Drywall Plastering, Drywall taping

Drywall taping is the final step of drywall installation.
We tape and finish installed drywall. We also repair drywall damage.
After drywall has been hung, the final step is drywall finish. Drywall sheets are joined from side to side and at the corners. This leaves thin grooves between the sheets that must be covered up before any paint can be applied. In addition, drywall screw heads and the indentations they make must also be covered. Corners must be capped and taped as well. Drywall taping consists of applying drywall compound and tape over joints. There are, however, 6 different levels of drywall finish. Each refers to a specific level of finish required for the joints in that particular area.

Finish Levels of drywall Plastering

Level 0
This level requires no taping, or finishing of any kind. Drywall hangers who are not finishers reach this level once the hanging is complete.

Level 1
Also known as fire taping, level 1 stipulates that all joints, angles and corners must be taped and cleared of excess compound. It only requires one layer of compound, though, so while the tape must be properly affixed over the joints, it need not be completely concealed. This level is often found in service corridors, unfinished attics and anywhere else not visible to either the public or the inhabitants of a structure.

Level 2
Does not make final appearance a priority. This requires, in addition to tape one layer of drywall compound, a second layer of compound covering the tape. Tool marks are acceptable. Level 2 finishing is called for when green board or water resistant drywall is hung to be covered with tile. Garages, storage areas and crawl spaces may also use level 2 finishing.

Level 3
This is the first level of finishing that requires all 3 layers of drywall compound. The first adheres the tape while the second and third fully conceal and smooth out the joints. All joints, angles and corners must be covered in this manner followed by primer. Rooms that will receive heavy texture call for this type of finish.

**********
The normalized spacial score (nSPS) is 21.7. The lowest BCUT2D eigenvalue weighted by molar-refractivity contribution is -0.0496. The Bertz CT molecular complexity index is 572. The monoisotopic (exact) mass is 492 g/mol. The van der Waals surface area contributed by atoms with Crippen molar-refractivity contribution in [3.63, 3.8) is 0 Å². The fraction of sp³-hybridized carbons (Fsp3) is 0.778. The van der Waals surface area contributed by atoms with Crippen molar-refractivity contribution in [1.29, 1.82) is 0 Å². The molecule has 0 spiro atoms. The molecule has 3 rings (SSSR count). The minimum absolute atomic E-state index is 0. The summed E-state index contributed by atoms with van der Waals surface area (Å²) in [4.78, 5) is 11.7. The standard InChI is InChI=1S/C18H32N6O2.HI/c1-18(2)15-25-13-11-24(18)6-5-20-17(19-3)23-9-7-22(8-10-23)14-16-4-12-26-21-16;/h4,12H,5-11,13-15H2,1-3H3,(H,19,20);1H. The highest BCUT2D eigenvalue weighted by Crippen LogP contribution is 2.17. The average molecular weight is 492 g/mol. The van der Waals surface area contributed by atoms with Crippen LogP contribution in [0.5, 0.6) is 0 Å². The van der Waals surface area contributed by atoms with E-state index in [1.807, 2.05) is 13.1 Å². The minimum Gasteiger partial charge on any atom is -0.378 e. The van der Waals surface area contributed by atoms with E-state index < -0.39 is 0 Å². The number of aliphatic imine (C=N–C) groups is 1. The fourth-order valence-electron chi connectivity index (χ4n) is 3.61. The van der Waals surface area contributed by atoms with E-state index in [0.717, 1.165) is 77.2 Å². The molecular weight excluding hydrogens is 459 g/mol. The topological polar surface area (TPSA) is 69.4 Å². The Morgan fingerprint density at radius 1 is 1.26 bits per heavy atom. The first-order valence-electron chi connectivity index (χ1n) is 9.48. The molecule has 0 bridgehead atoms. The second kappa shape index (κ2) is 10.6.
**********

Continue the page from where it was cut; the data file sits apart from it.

Level 4
Level 4 is essentially the same as level 3, requiring 3 layers of drywall compound over all joints, angles, fasteners and bracing or other accessories. The biggest difference between this and level 3 is that this level is required where light texture or covering such as wallpaper is applied.

Level 5
The final level requires everything that level 4 specifies. In addition, a thin layer of joint compound will be spread evenly across the entire surface of the wall. This level is used when non-textured paints are used and the builder needs to achieve the smoothest, highest-quality finish.

Skim Coat – Either a thin coat of joint compound applied or a material manufactured especially for this purpose and applied in accordance with manufacturer’s recommendations, over the entire surface. A skim coat is intended to conceal small imperfections in joints and on the surface of the drywall, smooth the texture of the paper, minimize differences in surface porosity, and create a more uniform surface to which the final decoration can be applied. There is no specific mil thickness that constitutes a proper skim coat. A skim coat will not approximate a plastered surface. Once the skim coat dries, the drywall paper may show through and the treated joints, filled voids, and spotted fastener heads will likely be visible.

Different building requirements call for different levels of drywall finish. Whether a room is out of sight and just needs a single coat of compound and tape over joints or a room will be entirely visible and needs the best finish possible, there is a drywall finish level that explicitly details the work that must be done.

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How to Finish Drywall

Drywall plastering, drywall taping, drywall repair, skim coat drywall, drywall repair